All three of the flat panel display substrate testing systems and methods described above suffer from throughput limitations which will only get worse as the size of display substrates continues to increase. There is a need for flat panel display substrate testing systems and methods that have higher throughput and that are more readily scalable to larger substrates.

SUMMARY OF THE INVENTION

The present invention provides a multiple column charged particle beam system for the inspection, imaging or testing of a variety of substrates, including but not limited to flat panel display substrates. A charged particle optical apparatus for generating a plurality of electron beams with full-width half-maximum (FWHM) diameters in the μm diameter range, each capable of being vectored over distances exceeding 125 mm along one axis is disclosed. One advantage of this apparatus is the ability to image the full width of a flat panel display substrate by means of secondary electrons collected with high voltage contrast. Another advantage of the apparatus is enhanced throughput, which is roughly proportional to the number of beams which can simultaneously inspect the substrate. The present invention is easily scalable to any width substrate and to larger numbers of beams, thereby achieving extendibility to future generations of display substrates. Each of the plurality of electron beams is scanned independently of the others, enabling a two-step inspection process to be performed. In step (1), the beams are vectored in a serpentine pattern (for example, pattern 311 in FIG. 5B) across the substrate surface, sequentially inspecting pixel elements 310 for proper electrical performance. In step (2), those pixel elements demonstrating non-ideal electrical characteristics during step (1) are reinspected at higher spatial resolutions in a raster-scanned imaging mode, or retested over a longer time for electrical performance. Steps (1) and (2) may be performed alternately on successive pixels, successive scan lines or in other alternating sequences.

According to aspects of the invention, a charged particle optical system for testing, imaging or inspecting substrates, comprises: a charged particle optical assembly configured to produce a line of equally spaced charged particle beams, the line being along a main scan axis, each beam being focused on a specimen plane and deflectable through a large angle along the main scan axis; linear detector optics aligned along the main scan axis, the detector optics being positioned between the optical assembly and the specimen plane, the detector optics including: a linear secondary electron detector and a field free tube configured to shield the charged particle beams from the electric field associated with the secondary electron detector. The detector optics may also include voltage contrast plates with an aperture aligned along the main scan axis and a linear backscattered electron detector.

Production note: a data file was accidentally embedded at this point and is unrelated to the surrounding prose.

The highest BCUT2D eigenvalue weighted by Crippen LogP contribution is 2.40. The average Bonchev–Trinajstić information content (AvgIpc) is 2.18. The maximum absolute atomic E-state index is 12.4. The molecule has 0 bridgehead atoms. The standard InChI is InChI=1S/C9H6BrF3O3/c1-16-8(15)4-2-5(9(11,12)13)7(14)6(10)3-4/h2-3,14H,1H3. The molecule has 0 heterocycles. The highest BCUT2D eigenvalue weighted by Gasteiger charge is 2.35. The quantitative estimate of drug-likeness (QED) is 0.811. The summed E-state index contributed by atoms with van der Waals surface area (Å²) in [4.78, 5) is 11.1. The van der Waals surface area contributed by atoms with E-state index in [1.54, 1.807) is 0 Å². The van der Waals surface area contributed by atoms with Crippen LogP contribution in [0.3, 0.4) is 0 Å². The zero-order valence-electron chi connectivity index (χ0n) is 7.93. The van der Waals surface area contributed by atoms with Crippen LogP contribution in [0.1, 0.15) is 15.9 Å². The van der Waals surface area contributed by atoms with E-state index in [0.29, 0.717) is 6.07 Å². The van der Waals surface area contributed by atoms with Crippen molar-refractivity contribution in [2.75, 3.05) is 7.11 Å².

According to further aspects of the invention the large angle deflection of the charged particle beams is achieved by an electrostatic deflector for each beam, where the exit aperture of the deflector has a larger area than the entrance aperture. In a first embodiment the deflector has a conically shaped interior surface. In a second embodiment the deflector comprises: two parallel plates with chamfered inner surfaces disposed perpendicularly to the main scan axis; and a multiplicity of electrodes positioned peripherally in the gap between the plates, the electrodes being configured to maintain a uniform electric field transverse to the main scan axis.

Further aspects of elements of the charged particle optical assembly of the invention are detailed below.

Beam-Defining Aperture—the apparatus disclosed in the first embodiment herein employs a 25 μm diameter beam-defining aperture (BDA) 505 at the exit of the electron gun. This aperture has two functions: (1) it serves to control the beam current and beam diameter at the substrate by restricting the electron trajectories transmitted to the substrate to correspond to half-angles subtended at the tip over ranges varying from 0.0°-0.8° to 0.0°-1.4°, and (2) it serves as a very low transmittance pumping barrier between the electron gun vacuum chamber and the accelerating region vacuum chamber, allowing the electron gun vacuum chamber to maintain a considerably (>100×) better vacuum than that in the accelerating region vacuum chamber.

Blanking System—the blanking system employs a design for the blanking electrodes 721 and 722 in FIG. 9B which minimizes induced astigmatism in the beam 514 and simultaneously minimizes the capacitance between the two blanking electrodes 721 and 722, thereby maximizing blanking speed. A two-electrode blanker 506 is used with a crossover 701 formed at the center of the blanker 506 by the source lens. Since the BDA 505 is at the exit of the gun (ahead of the blanker 506), the beam current at the blanker is minimized, thereby reducing both the Loeffler and Boersch space-charge effects due to electron-electron interactions at the crossover.

Alignment Deflector—after the blanker, an electrostatic octupole (electrodes 751-758 in FIG. 9E) is positioned for use in aligning the beam emerging from the gun with the main lens. The alignment deflector 507 can image the blanking and pumping aperture 509, facilitating alignment.